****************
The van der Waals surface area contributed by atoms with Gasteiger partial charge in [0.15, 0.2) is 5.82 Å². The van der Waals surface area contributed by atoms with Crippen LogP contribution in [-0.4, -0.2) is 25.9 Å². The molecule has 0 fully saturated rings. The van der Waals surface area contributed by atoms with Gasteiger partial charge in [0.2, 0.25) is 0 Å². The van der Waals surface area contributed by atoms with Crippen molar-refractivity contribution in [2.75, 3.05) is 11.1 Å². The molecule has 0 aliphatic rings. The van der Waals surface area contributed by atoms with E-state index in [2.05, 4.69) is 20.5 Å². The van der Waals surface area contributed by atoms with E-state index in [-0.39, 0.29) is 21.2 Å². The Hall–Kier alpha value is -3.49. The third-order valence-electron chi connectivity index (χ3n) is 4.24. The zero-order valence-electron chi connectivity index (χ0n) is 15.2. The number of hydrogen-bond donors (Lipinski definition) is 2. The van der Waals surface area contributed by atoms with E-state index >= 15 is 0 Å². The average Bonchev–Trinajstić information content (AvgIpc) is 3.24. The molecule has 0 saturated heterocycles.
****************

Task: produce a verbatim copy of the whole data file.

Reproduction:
The van der Waals surface area contributed by atoms with Gasteiger partial charge in [0.15, 0.2) is 5.82 Å². The van der Waals surface area contributed by atoms with Crippen LogP contribution in [-0.4, -0.2) is 25.9 Å². The molecule has 0 fully saturated rings. The van der Waals surface area contributed by atoms with Gasteiger partial charge in [0.2, 0.25) is 0 Å². The van der Waals surface area contributed by atoms with Crippen molar-refractivity contribution in [2.75, 3.05) is 11.1 Å². The molecule has 0 aliphatic rings. The van der Waals surface area contributed by atoms with E-state index in [2.05, 4.69) is 20.5 Å². The van der Waals surface area contributed by atoms with E-state index in [-0.39, 0.29) is 21.2 Å². The Hall–Kier alpha value is -3.49. The third-order valence-electron chi connectivity index (χ3n) is 4.24. The zero-order valence-electron chi connectivity index (χ0n) is 15.2. The number of hydrogen-bond donors (Lipinski definition) is 2. The van der Waals surface area contributed by atoms with E-state index >= 15 is 0 Å². The average Bonchev–Trinajstić information content (AvgIpc) is 3.24. The molecule has 0 saturated heterocycles.